The Bigger Picture
The evolution of our intellectual understanding of aerodynamics is over 2500 years old, going all the way back to ancient Greek science. The aerodynamics you are studying in this book is the product of this evolution. (See Reference 62 for an indepth study of the history of aerodynamics.) Relevant to our current discussion is the development of the experimental tradition in fluid dynamics, which took place in the middle of the seventeenth century, principally in France, and the introduction of rational analysis in mechanics pioneered by Isaac Newton towards the end of the same century. Since that time, up until the middle of the twentieth century, the study and practice of fluid dynamics, including aerodynamics, has dealt with pure experiment on one hand and pure theory on the other. If you were learning aerodynamics as recently as, say 1960, you would have been operating in the “two-approach world” of theory and experiment. However, computational fluid dynamics has revolutionized the way we study and practice aerodynamics today. As sketched in Figure 2.44, CFD is today an equal partner with pure theory and pure experiment in the analysis and solution of aerodynamic problems. This is no flash in the pan—CFD will continue to play this role indefinitely, for as long as our advanced human civilization exists. Also, the double arrows in Figure 2.44 imply that today each of the equal partners constantly interact with each other—they do not stand alone, but rather help each other to continue to resolve and better understand the “big picture” of aerodynamics.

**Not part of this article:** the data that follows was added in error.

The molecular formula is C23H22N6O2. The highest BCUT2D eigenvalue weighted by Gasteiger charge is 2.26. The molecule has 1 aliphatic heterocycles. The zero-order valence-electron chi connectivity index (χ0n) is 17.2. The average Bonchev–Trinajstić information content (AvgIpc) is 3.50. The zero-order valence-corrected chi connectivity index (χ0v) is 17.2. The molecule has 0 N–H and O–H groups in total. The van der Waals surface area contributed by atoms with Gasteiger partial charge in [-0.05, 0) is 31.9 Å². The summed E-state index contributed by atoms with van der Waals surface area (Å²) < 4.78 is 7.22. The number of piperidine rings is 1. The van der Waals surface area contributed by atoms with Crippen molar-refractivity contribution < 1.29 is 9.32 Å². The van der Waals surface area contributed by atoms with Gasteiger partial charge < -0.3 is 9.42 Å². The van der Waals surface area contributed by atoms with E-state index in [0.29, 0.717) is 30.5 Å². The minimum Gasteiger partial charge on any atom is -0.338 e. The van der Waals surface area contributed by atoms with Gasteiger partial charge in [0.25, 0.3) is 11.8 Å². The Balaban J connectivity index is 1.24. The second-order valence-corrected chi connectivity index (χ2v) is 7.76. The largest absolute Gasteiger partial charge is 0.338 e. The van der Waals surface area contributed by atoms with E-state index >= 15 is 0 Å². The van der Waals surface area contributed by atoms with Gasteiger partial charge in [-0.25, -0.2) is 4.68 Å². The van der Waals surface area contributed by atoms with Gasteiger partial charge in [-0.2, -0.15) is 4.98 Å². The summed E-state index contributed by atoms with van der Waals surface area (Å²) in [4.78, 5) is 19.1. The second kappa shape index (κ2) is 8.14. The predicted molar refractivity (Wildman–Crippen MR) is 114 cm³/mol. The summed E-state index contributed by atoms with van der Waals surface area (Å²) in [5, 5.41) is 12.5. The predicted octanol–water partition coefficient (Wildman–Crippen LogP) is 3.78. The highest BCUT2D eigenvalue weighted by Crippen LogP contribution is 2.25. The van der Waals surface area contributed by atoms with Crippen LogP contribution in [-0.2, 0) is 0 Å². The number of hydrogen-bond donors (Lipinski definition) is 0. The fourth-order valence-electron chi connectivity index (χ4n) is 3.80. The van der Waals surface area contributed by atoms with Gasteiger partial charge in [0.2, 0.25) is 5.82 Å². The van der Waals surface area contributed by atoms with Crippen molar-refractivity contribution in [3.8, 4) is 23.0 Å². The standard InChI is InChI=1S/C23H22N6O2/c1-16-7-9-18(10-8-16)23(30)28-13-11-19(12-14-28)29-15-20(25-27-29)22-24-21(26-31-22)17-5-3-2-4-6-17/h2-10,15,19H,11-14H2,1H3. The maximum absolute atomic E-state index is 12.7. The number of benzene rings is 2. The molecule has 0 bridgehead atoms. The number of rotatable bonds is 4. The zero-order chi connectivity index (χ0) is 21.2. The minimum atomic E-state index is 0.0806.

Figure 2.44 The three equal partners of modern aerodynamics.
Return to the road map for this chapter, as given in Figure 2.1. We have now covered both the left and right branches of this map and are ready to launch into the solution of practical aerodynamic problems in subsequent chapters. Look at each block in Figure 2.1; let your mind flash over the important equations and concepts represented by each block. If the flashes are dim, return to the appropriate sections of this chapter and review the material until you feel comfortable with these aerodynamic tools.
For your convenience, the most important results are summarized below: